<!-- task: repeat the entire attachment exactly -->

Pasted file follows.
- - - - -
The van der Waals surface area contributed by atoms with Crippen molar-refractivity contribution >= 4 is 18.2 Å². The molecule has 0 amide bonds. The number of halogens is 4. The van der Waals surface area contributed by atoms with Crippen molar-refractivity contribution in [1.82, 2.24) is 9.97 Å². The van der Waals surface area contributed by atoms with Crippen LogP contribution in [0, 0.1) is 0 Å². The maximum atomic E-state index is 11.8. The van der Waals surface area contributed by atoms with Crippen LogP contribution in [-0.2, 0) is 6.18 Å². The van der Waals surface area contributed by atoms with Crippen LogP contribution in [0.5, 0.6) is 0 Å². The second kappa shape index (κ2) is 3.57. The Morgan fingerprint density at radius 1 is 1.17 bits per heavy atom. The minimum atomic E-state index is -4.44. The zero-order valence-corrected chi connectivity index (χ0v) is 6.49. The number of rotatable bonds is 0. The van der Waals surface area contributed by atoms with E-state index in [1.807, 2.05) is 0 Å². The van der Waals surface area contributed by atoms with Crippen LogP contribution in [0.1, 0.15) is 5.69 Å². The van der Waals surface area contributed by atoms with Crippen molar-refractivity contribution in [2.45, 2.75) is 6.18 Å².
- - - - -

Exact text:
The van der Waals surface area contributed by atoms with Crippen molar-refractivity contribution >= 4 is 18.2 Å². The molecule has 0 amide bonds. The number of halogens is 4. The van der Waals surface area contributed by atoms with Crippen molar-refractivity contribution in [1.82, 2.24) is 9.97 Å². The van der Waals surface area contributed by atoms with Crippen LogP contribution in [0, 0.1) is 0 Å². The maximum atomic E-state index is 11.8. The van der Waals surface area contributed by atoms with Crippen LogP contribution in [-0.2, 0) is 6.18 Å². The van der Waals surface area contributed by atoms with Crippen LogP contribution in [0.5, 0.6) is 0 Å². The second kappa shape index (κ2) is 3.57. The Morgan fingerprint density at radius 1 is 1.17 bits per heavy atom. The minimum atomic E-state index is -4.44. The zero-order valence-corrected chi connectivity index (χ0v) is 6.49. The number of rotatable bonds is 0. The van der Waals surface area contributed by atoms with E-state index in [1.807, 2.05) is 0 Å². The van der Waals surface area contributed by atoms with Crippen LogP contribution in [0.1, 0.15) is 5.69 Å². The van der Waals surface area contributed by atoms with Crippen molar-refractivity contribution in [2.45, 2.75) is 6.18 Å².